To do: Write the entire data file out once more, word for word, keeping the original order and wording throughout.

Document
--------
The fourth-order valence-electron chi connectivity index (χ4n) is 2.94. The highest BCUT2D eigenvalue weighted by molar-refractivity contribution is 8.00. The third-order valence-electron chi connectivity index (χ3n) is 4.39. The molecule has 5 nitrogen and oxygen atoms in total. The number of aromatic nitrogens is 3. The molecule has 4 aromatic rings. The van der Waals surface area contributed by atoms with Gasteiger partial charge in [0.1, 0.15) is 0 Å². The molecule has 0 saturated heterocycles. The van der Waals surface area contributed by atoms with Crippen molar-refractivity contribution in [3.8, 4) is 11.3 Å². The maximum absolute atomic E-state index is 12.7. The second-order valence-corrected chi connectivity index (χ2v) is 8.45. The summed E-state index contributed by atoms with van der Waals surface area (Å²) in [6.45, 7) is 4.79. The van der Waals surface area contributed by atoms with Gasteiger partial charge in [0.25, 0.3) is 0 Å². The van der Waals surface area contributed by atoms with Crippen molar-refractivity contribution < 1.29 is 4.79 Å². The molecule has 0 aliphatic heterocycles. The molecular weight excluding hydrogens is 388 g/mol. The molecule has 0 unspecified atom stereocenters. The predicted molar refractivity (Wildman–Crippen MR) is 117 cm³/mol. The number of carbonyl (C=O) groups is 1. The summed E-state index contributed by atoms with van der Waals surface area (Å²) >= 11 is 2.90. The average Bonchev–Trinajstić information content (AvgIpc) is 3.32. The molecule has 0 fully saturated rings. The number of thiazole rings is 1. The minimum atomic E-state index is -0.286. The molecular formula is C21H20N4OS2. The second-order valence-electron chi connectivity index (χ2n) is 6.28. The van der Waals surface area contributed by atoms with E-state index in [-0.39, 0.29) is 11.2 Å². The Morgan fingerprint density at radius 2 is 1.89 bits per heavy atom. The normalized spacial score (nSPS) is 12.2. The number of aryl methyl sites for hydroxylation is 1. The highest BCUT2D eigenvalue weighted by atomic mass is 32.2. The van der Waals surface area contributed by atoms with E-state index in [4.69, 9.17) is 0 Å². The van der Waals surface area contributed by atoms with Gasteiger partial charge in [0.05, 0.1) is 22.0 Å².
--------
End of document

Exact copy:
The fourth-order valence-electron chi connectivity index (χ4n) is 2.94. The highest BCUT2D eigenvalue weighted by molar-refractivity contribution is 8.00. The third-order valence-electron chi connectivity index (χ3n) is 4.39. The molecule has 5 nitrogen and oxygen atoms in total. The number of aromatic nitrogens is 3. The molecule has 4 aromatic rings. The van der Waals surface area contributed by atoms with Gasteiger partial charge in [0.1, 0.15) is 0 Å². The molecule has 0 saturated heterocycles. The van der Waals surface area contributed by atoms with Crippen molar-refractivity contribution in [3.8, 4) is 11.3 Å². The maximum absolute atomic E-state index is 12.7. The second-order valence-corrected chi connectivity index (χ2v) is 8.45. The summed E-state index contributed by atoms with van der Waals surface area (Å²) in [6.45, 7) is 4.79. The van der Waals surface area contributed by atoms with Gasteiger partial charge in [0.25, 0.3) is 0 Å². The van der Waals surface area contributed by atoms with Crippen molar-refractivity contribution < 1.29 is 4.79 Å². The molecule has 0 aliphatic heterocycles. The molecular weight excluding hydrogens is 388 g/mol. The molecule has 0 unspecified atom stereocenters. The predicted molar refractivity (Wildman–Crippen MR) is 117 cm³/mol. The number of carbonyl (C=O) groups is 1. The summed E-state index contributed by atoms with van der Waals surface area (Å²) >= 11 is 2.90. The average Bonchev–Trinajstić information content (AvgIpc) is 3.32. The molecule has 0 fully saturated rings. The number of thiazole rings is 1. The minimum atomic E-state index is -0.286. The molecular formula is C21H20N4OS2. The second-order valence-electron chi connectivity index (χ2n) is 6.28. The van der Waals surface area contributed by atoms with E-state index in [-0.39, 0.29) is 11.2 Å². The Morgan fingerprint density at radius 2 is 1.89 bits per heavy atom. The normalized spacial score (nSPS) is 12.2. The number of aryl methyl sites for hydroxylation is 1. The highest BCUT2D eigenvalue weighted by atomic mass is 32.2. The van der Waals surface area contributed by atoms with E-state index in [4.69, 9.17) is 0 Å². The van der Waals surface area contributed by atoms with Gasteiger partial charge in [0.05, 0.1) is 22.0 Å².